The 2009 legislative session has ended. The most notable accomplishment was to raise taxes by more than $1 Billion. With the Democrats having a super majority in both houses of the Oregon legislature, the fact that taxes would increase was a foregone conclusion. The general fund budget will increase by nearly $1 Billion while the all funds budget will increase by $5.4 Billion.
Meanwhile, one hundred feet or more from the Capitol Building in Salem, the real world of Oregon is in a deep recession. One hundred thousand Oregonians have lost their jobs. Oregon’s unemployment remains the second highest in the nation at 12.4% – nearly thirty-two percent higher than the national average. Oregon’s personal income fell by 1.5% in 2008 and has continued its decline in 2009. Oregon’s personal income fell to 90.5% of the national average — the worst in the state’s history.
With the help of a renegade Republican, the Democrats managed to avoid referring the tax increases to the voters. Now a group has formed to gather the signatures necessary to allow Oregonians to vote on the largest tax increase in the state’s history.
But let’s understand what is at play in this contest. Sen. Larry George (R-Sherwood) concisely defined the issue when he charged that the Democrats caved to the public employee unions that financed the Democrats campaigns and are the chief beneficiaries of increased government spending.
The battle over the tax increases is really a battle over the power of the public employee unions. The public employee unions, fueled by nearly $60 million each election cycle, collected and remitted by the state and local governments to the unions, will provide nearly all of the campaign financing to retain the tax increases. They have already appointed one of their own to manage the campaign.
And why shouldn’t they? While Oregonians have lost nearly 100,000 jobs the public employees have increased their numbers by 6,000 and, as a result of this budget, will hire at least another 1,100. While Oregonians lost their healthcare benefits with job termination, the Democrats declared that the healthcare benefits for the public employees unions were off limits and, in fact, added $32 million in the final hours of the session, to increase the benefits. And while many Oregonians fortunate enough to retain their jobs during this recession were forced to accept fewer hours and lower wages in order to preserve those jobs, the public employee unions continued to receive their cost of living and step salary increases.
Virtually all of the Democrat’s planning, strategy and orders emanate out of the Second Floor office of Tim Nesbitt, the former head of the AFL-CIO, the parent of most of Oregon’s public employee unions. While he retains the nominal title of Deputy Chief of Staff for Gov. Kulongoski, in reality he is the man in full control of the Democrat agenda and backs it up with the massive public employee unions’ war chest.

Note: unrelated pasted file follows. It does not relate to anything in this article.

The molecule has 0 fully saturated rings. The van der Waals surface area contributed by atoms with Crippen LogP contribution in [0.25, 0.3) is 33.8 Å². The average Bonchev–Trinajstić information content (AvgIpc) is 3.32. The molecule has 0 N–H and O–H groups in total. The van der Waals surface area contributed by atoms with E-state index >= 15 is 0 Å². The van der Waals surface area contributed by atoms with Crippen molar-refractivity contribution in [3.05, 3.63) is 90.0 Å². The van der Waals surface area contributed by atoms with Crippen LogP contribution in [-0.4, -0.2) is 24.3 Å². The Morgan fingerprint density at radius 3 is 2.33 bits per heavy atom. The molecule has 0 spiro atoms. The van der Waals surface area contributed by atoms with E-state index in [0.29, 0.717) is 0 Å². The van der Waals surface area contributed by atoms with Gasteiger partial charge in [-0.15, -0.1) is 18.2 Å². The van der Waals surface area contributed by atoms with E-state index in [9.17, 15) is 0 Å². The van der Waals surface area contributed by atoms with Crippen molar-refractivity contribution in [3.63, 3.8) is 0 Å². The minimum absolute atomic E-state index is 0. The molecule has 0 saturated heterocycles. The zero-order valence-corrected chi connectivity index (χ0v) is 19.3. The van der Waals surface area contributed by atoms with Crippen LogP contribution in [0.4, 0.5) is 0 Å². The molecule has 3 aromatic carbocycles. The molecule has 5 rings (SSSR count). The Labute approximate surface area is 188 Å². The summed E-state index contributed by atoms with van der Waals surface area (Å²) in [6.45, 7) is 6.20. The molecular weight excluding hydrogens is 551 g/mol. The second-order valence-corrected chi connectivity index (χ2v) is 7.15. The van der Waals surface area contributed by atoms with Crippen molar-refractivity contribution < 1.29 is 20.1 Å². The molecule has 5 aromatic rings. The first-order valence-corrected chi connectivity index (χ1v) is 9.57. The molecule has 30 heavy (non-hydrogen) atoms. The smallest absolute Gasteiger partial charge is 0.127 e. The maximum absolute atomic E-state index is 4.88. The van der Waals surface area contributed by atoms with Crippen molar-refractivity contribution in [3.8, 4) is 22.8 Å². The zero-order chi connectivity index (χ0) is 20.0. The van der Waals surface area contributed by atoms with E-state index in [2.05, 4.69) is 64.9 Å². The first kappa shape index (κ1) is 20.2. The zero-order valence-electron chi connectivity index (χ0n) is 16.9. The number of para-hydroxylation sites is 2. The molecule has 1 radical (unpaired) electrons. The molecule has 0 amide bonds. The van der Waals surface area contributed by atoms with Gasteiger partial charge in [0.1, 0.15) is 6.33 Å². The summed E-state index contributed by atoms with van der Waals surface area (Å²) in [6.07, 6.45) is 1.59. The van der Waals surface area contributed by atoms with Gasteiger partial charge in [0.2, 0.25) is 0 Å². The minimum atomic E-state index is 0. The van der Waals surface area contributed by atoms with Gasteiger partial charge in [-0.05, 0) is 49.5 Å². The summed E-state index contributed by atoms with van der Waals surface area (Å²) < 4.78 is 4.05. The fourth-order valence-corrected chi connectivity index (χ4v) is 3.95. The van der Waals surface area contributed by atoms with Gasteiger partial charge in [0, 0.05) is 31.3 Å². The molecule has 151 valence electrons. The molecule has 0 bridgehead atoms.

With Nesbitt’s assistance, backed by the wealth of the public employee unions, the Democrats have crafted a traditional “class envy” strategy in support of their tax increases. The public employees unions will attempt to sell the tax increase as only a tax on the wealthy — although in this case “wealthy” is defined as anyone making $125,000 per year which encompasses virtually every person who employs another person — you know, small business — the backbone of Oregon’s economy.
But this isn’t really about upon whom the tax falls. This is about any tax increase to benefit a relatively small but influential group — the public employee unions. This isn’t about whether “the rich” can afford to pay more in taxes; this is about whether public employee unions should continue to be enriched at the expense of taxpayers; whether it is appropriate for public employees unions to grow by 7,000 plus members while private employment (including private sector union employment) shrinks by 100,000; whether it is appropriate for the working men and women of Oregon to pay over $14,400 per year per public employee union member for healthcare insurance while they go without; and whether it is appropriate for one special interest group — the public employee unions — to be almost the singular beneficiary of a $1 Billion tax increase while the working men and women of Oregon — those who still have jobs — suffer a reduction in their per capita income.
It is not the increase; it is the purpose for the increase, which should be in question. Oregon voters are going to have to decide whether government exists to serve them, or they exist to serve the government — or more appropriately the public employee unions that control government from top to bottom.
For those managing the campaign in opposition to the tax increases, I hope that you focus on the real issues and not allow the public employee unions to dominate the campaign with their message of taxing the rich.